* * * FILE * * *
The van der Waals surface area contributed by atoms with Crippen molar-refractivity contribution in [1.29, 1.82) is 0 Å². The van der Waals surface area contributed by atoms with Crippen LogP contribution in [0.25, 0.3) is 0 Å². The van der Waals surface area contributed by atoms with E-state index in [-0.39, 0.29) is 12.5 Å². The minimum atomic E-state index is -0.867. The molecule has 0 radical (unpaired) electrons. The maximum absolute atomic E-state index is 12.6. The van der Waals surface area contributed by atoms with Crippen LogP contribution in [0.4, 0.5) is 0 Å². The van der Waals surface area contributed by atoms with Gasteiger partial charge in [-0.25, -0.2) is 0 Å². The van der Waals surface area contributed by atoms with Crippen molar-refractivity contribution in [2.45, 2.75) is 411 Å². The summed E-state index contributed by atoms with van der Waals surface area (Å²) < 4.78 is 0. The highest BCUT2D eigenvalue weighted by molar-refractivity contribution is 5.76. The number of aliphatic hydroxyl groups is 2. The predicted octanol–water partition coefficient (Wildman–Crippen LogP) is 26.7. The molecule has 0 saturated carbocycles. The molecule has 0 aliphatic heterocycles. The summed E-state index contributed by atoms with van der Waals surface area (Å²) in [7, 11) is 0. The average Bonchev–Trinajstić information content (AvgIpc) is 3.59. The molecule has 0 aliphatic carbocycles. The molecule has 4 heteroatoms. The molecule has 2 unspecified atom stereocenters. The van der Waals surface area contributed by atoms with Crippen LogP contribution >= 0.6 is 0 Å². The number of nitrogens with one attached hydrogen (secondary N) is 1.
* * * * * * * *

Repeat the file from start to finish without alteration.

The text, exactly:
The van der Waals surface area contributed by atoms with Crippen molar-refractivity contribution in [1.29, 1.82) is 0 Å². The van der Waals surface area contributed by atoms with Crippen LogP contribution in [0.25, 0.3) is 0 Å². The van der Waals surface area contributed by atoms with E-state index in [-0.39, 0.29) is 12.5 Å². The minimum atomic E-state index is -0.867. The molecule has 0 radical (unpaired) electrons. The maximum absolute atomic E-state index is 12.6. The van der Waals surface area contributed by atoms with Crippen LogP contribution in [0.4, 0.5) is 0 Å². The van der Waals surface area contributed by atoms with Gasteiger partial charge in [-0.25, -0.2) is 0 Å². The van der Waals surface area contributed by atoms with Crippen molar-refractivity contribution in [2.45, 2.75) is 411 Å². The summed E-state index contributed by atoms with van der Waals surface area (Å²) < 4.78 is 0. The highest BCUT2D eigenvalue weighted by molar-refractivity contribution is 5.76. The number of aliphatic hydroxyl groups is 2. The predicted octanol–water partition coefficient (Wildman–Crippen LogP) is 26.7. The molecule has 0 saturated carbocycles. The molecule has 0 aliphatic heterocycles. The summed E-state index contributed by atoms with van der Waals surface area (Å²) in [7, 11) is 0. The average Bonchev–Trinajstić information content (AvgIpc) is 3.59. The molecule has 0 aliphatic carbocycles. The molecule has 4 heteroatoms. The molecule has 2 unspecified atom stereocenters. The van der Waals surface area contributed by atoms with Crippen LogP contribution >= 0.6 is 0 Å². The number of nitrogens with one attached hydrogen (secondary N) is 1.